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Sunday, February 27, 2011

Extending the Modern Synthesis

Question seven for my students is very difficult. I gave it to them as a possibility for next Tuesday's exam but I've almost decided not to us it. How many of you, dear readers, could come up with a good answer?
Which of the current proposed “extensions” of the Modern Synthesis come from studies of molecular evolution? Which one of them would you definitely include if you were proposing Evolutionary Theory (version 2011)?
Think in terms of what has to be in the textbooks ten years from now when they are discussing fundamentals of evolutionary theory.


  1. Boy, this is a tough one. Judging from these questions, this is one tough course. Wish I had a chance to ever take anything like that.

    I was thinking about it and realized that I am not exactly sure what Modern Synthesis is. Would that be the same thing as Modern Synthesis of 1930s? Does everyone even agree on what the term means?

    To think of it, isn't it amazing how slow the progress in evolutionary knowledge has been in comparison to things like cell biology and biochemistry?

  2. Considering Gould spent 1300 pages on this question(and he really shirked on the molecular detail compared to everything else), I'd lean in the camp that as an exam question it's a bit much.

    That said I agree with DK this sounds like a fantastic course. Quite a bit better than the lecture course based on Ridley's text I got.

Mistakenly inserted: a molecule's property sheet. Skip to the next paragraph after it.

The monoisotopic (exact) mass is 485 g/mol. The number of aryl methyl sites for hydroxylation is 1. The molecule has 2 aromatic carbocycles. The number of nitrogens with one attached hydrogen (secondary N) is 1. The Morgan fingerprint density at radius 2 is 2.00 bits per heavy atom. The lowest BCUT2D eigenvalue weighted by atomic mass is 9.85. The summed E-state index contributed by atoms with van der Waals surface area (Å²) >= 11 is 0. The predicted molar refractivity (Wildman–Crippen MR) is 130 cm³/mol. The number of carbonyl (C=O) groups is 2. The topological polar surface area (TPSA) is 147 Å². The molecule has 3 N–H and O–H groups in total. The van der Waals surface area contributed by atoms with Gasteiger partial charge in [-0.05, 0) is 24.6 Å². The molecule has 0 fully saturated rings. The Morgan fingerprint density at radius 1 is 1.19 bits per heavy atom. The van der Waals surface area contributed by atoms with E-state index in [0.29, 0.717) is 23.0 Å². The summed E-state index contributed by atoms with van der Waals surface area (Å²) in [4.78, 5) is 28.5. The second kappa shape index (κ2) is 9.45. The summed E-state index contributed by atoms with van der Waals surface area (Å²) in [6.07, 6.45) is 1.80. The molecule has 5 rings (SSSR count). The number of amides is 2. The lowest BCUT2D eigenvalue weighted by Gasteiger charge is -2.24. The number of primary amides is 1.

3. ...what has to be in the textbooks ten years from now when they are discussing fundamentals of evolutionary theory.

    My guess is that ten years from now there will be more emphasis on recombination and migration as forces that can counteract the effects of selection and on mutation as a force which can impart a direction of its own.

    There will be a greatly expanded emphasis on co-evolution - involving mutualisms that are interspecies, intraspecies, and intragenome. The 'mosaic theory' will be hawt.

    There will be more emphasis on population structure, with even undergrads being capable of explaining the impact of the ratios of various 'effective population sizes' - breeding vs social vs ecologically competitive.

    Of these, only the improved understanding of mutation as a directed force actually arises from molecular studies. The rest come from population genetics or ecology.